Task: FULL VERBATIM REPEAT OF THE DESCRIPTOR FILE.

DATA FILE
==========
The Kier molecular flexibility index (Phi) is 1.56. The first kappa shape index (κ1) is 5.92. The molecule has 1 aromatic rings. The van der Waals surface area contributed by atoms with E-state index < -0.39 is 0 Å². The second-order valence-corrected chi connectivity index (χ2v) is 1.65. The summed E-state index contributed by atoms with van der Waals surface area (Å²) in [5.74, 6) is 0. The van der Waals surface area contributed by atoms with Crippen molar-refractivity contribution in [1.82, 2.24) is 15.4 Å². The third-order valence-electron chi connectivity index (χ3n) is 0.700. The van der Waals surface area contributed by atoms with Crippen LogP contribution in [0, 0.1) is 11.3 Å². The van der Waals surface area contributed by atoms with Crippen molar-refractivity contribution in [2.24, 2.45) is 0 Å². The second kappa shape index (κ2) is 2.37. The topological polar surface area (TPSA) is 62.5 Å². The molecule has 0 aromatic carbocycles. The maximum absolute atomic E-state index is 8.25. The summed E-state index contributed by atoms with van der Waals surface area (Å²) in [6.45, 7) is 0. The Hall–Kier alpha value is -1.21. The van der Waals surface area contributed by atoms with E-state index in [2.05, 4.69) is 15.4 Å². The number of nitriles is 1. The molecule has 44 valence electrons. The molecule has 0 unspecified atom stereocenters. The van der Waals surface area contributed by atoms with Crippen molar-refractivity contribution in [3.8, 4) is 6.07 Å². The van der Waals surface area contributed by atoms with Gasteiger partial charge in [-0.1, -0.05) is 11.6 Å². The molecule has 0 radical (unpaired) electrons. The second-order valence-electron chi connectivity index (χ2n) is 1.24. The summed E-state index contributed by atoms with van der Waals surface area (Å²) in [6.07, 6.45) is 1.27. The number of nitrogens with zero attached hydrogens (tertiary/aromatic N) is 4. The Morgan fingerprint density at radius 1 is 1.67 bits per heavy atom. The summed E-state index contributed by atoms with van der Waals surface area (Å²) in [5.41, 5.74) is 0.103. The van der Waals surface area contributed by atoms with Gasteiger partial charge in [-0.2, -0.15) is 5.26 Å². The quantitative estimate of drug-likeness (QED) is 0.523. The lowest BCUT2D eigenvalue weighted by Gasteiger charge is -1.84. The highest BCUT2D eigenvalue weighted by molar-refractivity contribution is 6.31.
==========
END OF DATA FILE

The Kier molecular flexibility index (Phi) is 1.56. The first kappa shape index (κ1) is 5.92. The molecule has 1 aromatic rings. The van der Waals surface area contributed by atoms with E-state index < -0.39 is 0 Å². The second-order valence-corrected chi connectivity index (χ2v) is 1.65. The summed E-state index contributed by atoms with van der Waals surface area (Å²) in [5.74, 6) is 0. The van der Waals surface area contributed by atoms with Crippen molar-refractivity contribution in [1.82, 2.24) is 15.4 Å². The third-order valence-electron chi connectivity index (χ3n) is 0.700. The van der Waals surface area contributed by atoms with Crippen LogP contribution in [0, 0.1) is 11.3 Å². The van der Waals surface area contributed by atoms with Crippen molar-refractivity contribution in [2.24, 2.45) is 0 Å². The second kappa shape index (κ2) is 2.37. The topological polar surface area (TPSA) is 62.5 Å². The molecule has 0 aromatic carbocycles. The maximum absolute atomic E-state index is 8.25. The summed E-state index contributed by atoms with van der Waals surface area (Å²) in [6.45, 7) is 0. The Hall–Kier alpha value is -1.21. The van der Waals surface area contributed by atoms with E-state index in [2.05, 4.69) is 15.4 Å². The number of nitriles is 1. The molecule has 44 valence electrons. The molecule has 0 unspecified atom stereocenters. The van der Waals surface area contributed by atoms with Crippen molar-refractivity contribution in [3.8, 4) is 6.07 Å². The van der Waals surface area contributed by atoms with Gasteiger partial charge in [-0.1, -0.05) is 11.6 Å². The molecule has 0 radical (unpaired) electrons. The second-order valence-electron chi connectivity index (χ2n) is 1.24. The summed E-state index contributed by atoms with van der Waals surface area (Å²) in [6.07, 6.45) is 1.27. The number of nitrogens with zero attached hydrogens (tertiary/aromatic N) is 4. The Morgan fingerprint density at radius 1 is 1.67 bits per heavy atom. The summed E-state index contributed by atoms with van der Waals surface area (Å²) in [5.41, 5.74) is 0.103. The van der Waals surface area contributed by atoms with Gasteiger partial charge in [-0.2, -0.15) is 5.26 Å². The quantitative estimate of drug-likeness (QED) is 0.523. The lowest BCUT2D eigenvalue weighted by Gasteiger charge is -1.84. The highest BCUT2D eigenvalue weighted by molar-refractivity contribution is 6.31.